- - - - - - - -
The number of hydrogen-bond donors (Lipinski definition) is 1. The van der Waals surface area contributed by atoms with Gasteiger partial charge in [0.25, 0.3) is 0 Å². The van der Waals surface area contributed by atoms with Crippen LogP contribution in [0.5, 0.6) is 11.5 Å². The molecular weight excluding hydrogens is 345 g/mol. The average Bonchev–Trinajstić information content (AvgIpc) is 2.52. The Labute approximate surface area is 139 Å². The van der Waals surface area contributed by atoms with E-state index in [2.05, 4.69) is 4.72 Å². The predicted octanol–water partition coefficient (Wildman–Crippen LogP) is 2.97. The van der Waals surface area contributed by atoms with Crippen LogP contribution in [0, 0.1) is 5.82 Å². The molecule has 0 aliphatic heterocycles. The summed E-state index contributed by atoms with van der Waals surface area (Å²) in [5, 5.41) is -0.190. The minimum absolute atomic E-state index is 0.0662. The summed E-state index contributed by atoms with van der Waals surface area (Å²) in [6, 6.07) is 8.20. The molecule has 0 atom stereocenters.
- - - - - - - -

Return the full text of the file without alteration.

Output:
The number of hydrogen-bond donors (Lipinski definition) is 1. The van der Waals surface area contributed by atoms with Gasteiger partial charge in [0.25, 0.3) is 0 Å². The van der Waals surface area contributed by atoms with Crippen LogP contribution in [0.5, 0.6) is 11.5 Å². The molecular weight excluding hydrogens is 345 g/mol. The average Bonchev–Trinajstić information content (AvgIpc) is 2.52. The Labute approximate surface area is 139 Å². The van der Waals surface area contributed by atoms with E-state index in [2.05, 4.69) is 4.72 Å². The predicted octanol–water partition coefficient (Wildman–Crippen LogP) is 2.97. The van der Waals surface area contributed by atoms with Crippen LogP contribution in [0, 0.1) is 5.82 Å². The molecule has 0 aliphatic heterocycles. The summed E-state index contributed by atoms with van der Waals surface area (Å²) in [5, 5.41) is -0.190. The minimum absolute atomic E-state index is 0.0662. The summed E-state index contributed by atoms with van der Waals surface area (Å²) in [6, 6.07) is 8.20. The molecule has 0 atom stereocenters.